I thought the number on his collar was in the 500’s so we went left down his road when we reached the t-intersection. My parent’s do not live in a busy area (at all) but that doesn’t mean it’s free of cars passing through. With the combined snow and no leash, we had to walk in the road. And because I still couldn’t touch him to grab his collar, he was running from side to side, at will. But he was beginning to spend more time at my side and now if a car or van was approaching, I could successfully use my voice to keep him close. (This is where those looks really popped up since I was the idiot who was letting my dog walk in the road.)

We got to the 400’s and were about to go up a giant hill when I made an attempt at actually touching his collar just to make sure we actually had to hike up it. Wouldn’t you know it? He let me! His name was Monty and his house was in the 900’s which were, of course, all the way back in the other direction! We traipsed through the intersection, and once again it had cars passing through it. Only this time, what’s this? Did he just jump on me? Does somebody finally trust me?? And when a car came by, I was even able to hold onto his collar while he looked up at me in adoration. Yes!

Almost an hour after I found him, we finally got to his driveway, which of course he went into like it was his own. He did make noises of excitement when we waited at the door, so that was promising. His owner answered and was nice, but I couldn’t help but note that she was typical of so many pet owners who, I have no doubt, love their pets but don’t respect them. The two things she said that stuck out the most were, “I let him out this morning and he just kept running” and “We drove around for a while and gave up”. Huh.

You just “let him out”? Regardless of the fact that this is a safe neighborhood, CARS. ARE. NOT. SAFE!!!!!!!!! And cars do NOT expect to see a lone dog running on the road. I witnessed Monty’s instincts and they were full of notions to walk in front of them. I mentioned that I prevented him from being hit and she sort of “ohh”‘d her way through it. If you don’t have a fence of some sort, then use a leash, do not just release your dog to the world. A dog’s idea of freedom to roam is a lot different from a person’s. In addition, I’m not sure that Monty actually knew where his house was so that he could return on his own!

And they gave up looking for him??? So, had I not looked out my window when I did and been concerned about the welfare of THEIR BELOVED pet, he’d have just continued wandering around? I had to work really, really hard to get him to trust me and I know I am not the norm. I bet five other people saw him out their window and thought “Hey, there’s a dog. What was I doing?” And if they did pull themselves outside (without a jacket, mind you!!!), they’d give up perhaps 20 minutes after he continuously barked at and avoided them and call Animal Control. And while they sat in their cozy houses, Monty would still be wandering around until AC showed up and who knows what could have happened!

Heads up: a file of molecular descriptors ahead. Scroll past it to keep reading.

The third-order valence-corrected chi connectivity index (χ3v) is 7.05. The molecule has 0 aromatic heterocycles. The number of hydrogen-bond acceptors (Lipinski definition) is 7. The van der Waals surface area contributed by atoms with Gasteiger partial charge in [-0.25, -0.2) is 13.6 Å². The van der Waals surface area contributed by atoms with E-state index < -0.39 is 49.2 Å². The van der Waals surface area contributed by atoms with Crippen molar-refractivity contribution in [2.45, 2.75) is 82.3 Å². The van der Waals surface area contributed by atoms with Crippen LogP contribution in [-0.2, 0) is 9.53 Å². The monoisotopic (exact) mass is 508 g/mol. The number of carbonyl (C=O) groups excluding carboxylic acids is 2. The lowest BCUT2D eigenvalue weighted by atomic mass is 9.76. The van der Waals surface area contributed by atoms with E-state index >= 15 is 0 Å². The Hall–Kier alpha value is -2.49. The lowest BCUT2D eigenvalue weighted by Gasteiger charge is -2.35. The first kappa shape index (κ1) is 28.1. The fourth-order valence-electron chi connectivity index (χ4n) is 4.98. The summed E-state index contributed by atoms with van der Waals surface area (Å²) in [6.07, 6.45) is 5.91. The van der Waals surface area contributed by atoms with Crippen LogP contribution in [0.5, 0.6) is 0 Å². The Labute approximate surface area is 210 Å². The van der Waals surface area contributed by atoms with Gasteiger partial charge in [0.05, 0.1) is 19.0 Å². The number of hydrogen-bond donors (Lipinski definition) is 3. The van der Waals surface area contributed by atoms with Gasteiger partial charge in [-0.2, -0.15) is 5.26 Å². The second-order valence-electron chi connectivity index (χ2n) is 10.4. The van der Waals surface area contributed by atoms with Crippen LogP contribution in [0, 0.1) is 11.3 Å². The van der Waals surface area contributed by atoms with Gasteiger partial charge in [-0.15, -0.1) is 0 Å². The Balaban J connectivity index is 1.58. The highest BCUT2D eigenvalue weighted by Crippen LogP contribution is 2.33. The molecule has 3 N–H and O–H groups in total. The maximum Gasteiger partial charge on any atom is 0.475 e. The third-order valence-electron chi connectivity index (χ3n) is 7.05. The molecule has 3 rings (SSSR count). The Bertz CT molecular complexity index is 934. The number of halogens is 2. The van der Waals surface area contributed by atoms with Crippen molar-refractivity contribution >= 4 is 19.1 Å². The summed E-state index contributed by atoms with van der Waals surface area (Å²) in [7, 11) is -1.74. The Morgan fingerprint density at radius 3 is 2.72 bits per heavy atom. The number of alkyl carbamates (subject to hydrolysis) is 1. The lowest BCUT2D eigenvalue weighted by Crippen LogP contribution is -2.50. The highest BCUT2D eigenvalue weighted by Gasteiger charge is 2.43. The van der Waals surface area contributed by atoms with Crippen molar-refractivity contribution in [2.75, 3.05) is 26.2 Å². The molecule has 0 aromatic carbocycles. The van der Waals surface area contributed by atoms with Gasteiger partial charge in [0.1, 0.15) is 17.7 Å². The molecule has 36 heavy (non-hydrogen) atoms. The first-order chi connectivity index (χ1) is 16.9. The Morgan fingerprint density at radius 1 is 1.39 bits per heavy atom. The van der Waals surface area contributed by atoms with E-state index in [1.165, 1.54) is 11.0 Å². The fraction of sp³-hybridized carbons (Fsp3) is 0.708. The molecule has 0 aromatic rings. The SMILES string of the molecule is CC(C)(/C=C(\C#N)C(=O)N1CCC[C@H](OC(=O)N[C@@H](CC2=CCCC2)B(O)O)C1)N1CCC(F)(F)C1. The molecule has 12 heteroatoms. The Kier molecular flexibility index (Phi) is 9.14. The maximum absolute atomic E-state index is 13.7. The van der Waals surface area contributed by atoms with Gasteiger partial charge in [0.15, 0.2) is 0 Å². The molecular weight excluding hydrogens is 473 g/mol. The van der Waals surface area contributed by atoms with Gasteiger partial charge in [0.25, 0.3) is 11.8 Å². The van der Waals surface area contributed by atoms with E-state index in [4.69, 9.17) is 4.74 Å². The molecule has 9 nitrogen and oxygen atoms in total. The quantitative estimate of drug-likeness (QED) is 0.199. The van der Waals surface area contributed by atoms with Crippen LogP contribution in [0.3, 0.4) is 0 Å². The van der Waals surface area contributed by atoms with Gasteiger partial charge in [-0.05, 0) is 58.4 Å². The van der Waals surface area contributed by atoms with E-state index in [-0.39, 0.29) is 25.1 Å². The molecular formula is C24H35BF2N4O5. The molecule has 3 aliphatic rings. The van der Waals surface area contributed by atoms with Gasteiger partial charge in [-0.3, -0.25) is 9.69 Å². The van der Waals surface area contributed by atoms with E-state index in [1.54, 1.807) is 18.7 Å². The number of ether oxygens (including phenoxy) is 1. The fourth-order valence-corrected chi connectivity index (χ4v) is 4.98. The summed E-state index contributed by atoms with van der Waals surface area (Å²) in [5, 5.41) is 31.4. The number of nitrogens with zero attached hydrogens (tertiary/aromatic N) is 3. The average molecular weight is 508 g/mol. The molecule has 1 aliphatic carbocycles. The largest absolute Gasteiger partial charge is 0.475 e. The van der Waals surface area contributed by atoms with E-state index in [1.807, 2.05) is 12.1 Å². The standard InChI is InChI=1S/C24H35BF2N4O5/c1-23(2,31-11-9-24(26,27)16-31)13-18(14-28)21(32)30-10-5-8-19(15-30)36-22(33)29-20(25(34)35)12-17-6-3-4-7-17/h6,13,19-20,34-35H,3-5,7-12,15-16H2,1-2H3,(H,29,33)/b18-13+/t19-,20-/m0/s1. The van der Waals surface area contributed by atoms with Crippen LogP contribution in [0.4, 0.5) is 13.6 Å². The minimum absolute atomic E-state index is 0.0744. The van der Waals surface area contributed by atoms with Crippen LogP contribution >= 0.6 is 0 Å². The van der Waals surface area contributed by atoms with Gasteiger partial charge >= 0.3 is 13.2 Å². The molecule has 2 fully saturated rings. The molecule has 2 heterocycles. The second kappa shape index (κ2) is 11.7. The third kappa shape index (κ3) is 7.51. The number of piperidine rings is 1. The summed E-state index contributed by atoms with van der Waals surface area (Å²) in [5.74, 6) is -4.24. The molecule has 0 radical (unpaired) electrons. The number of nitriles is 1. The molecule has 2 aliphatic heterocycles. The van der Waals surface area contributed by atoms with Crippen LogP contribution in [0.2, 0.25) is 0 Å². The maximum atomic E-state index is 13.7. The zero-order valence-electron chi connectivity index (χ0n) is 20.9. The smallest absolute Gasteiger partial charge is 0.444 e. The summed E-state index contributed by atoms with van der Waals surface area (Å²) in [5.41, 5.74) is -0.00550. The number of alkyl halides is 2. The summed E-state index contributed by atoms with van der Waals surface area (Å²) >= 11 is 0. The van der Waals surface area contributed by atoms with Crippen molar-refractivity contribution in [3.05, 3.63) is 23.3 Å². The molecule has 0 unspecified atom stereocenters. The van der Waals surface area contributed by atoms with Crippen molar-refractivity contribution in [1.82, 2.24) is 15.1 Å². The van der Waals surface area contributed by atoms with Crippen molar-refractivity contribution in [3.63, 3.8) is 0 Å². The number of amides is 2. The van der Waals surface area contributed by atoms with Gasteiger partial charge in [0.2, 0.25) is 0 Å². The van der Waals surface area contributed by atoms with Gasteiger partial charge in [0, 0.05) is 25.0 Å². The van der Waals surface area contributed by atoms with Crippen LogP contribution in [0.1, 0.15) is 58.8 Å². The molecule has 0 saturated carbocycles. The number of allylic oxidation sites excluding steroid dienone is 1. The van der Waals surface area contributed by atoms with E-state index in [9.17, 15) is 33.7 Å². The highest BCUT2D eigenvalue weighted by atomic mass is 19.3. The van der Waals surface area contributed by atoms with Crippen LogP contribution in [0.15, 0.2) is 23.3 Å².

I wish this was the first time that I’ve found a neighborhood dog wandering around. I wish this was the first person who responded as ignorantly as this woman did.

Care about your pets like you would care for yourself (I think this is really the only analogy that gets through to these people). If you can’t, then don’t have any.

I’m climbing down off my soap box now that the feeling is finally coming back to my arms.

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Filed under behavior, dogs

What birds? All I see are pine cones! PINE CONES!

Deb asked me to give Pandy a bit of exercise on Monday as she’d been cooped up in the house all day. Pandy is the one who’s smart enough to use pine cones as throw toys. I’m still impressed that she’s able to find the same one over and over again with all the others scattered about but I know, I know, dogs have an incredible sense of smell. Semantics.

It continues to amaze me that different species coexist so well at the farm. My cats, who have been domesticated since their start, get into fights every once in a while and I’ve seen what happens to mice when they make the mistake of entering our house. There are cats all over the farm, many of whom are feral, and yet I watch them saunter by a group of geese with barely a glance, let alone a hungry one. While Pandy and I played fetch, no less than three different kinds of birds (a lone goose, possibly a duck now that I think about it, the cranky swan and numerous roosters and hens) were all nearby. Plus, one of the many cats was hanging about demanding pets from me. No hackles were raised between the beautiful orange tabby and Pandy. And even though Pandy barreled past the birds a bunch of times in pursuit of the pine cone, never did any of the birds fly or run off. Pandy was completely oblivious to them. If anything, they were just in her way. And when she went clipping by, all they did was give her looks and continue about their business. Entertainment on all sorts of levels!